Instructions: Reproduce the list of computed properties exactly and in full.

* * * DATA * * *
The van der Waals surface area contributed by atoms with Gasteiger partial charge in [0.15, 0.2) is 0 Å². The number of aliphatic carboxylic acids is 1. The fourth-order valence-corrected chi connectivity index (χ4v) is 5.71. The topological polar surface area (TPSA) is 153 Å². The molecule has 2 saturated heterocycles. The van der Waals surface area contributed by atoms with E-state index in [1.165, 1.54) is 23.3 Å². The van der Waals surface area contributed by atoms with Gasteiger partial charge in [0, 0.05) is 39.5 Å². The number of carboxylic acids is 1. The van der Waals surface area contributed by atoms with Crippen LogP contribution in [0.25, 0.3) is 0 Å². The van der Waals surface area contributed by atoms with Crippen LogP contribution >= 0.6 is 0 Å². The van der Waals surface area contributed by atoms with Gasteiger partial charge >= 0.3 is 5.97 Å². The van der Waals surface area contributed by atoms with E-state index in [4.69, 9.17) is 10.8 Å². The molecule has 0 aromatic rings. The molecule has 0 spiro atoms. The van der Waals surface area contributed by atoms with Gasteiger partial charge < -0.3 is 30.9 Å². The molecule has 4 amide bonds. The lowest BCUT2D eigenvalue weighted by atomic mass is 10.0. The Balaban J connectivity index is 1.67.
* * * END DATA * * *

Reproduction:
The van der Waals surface area contributed by atoms with Gasteiger partial charge in [0.15, 0.2) is 0 Å². The number of aliphatic carboxylic acids is 1. The fourth-order valence-corrected chi connectivity index (χ4v) is 5.71. The topological polar surface area (TPSA) is 153 Å². The molecule has 2 saturated heterocycles. The van der Waals surface area contributed by atoms with E-state index in [1.165, 1.54) is 23.3 Å². The van der Waals surface area contributed by atoms with Gasteiger partial charge in [0, 0.05) is 39.5 Å². The number of carboxylic acids is 1. The van der Waals surface area contributed by atoms with Crippen LogP contribution in [0.25, 0.3) is 0 Å². The van der Waals surface area contributed by atoms with Crippen LogP contribution >= 0.6 is 0 Å². The van der Waals surface area contributed by atoms with Gasteiger partial charge >= 0.3 is 5.97 Å². The van der Waals surface area contributed by atoms with E-state index in [4.69, 9.17) is 10.8 Å². The molecule has 0 aromatic rings. The molecule has 0 spiro atoms. The van der Waals surface area contributed by atoms with Gasteiger partial charge < -0.3 is 30.9 Å². The molecule has 4 amide bonds. The lowest BCUT2D eigenvalue weighted by atomic mass is 10.0. The Balaban J connectivity index is 1.67.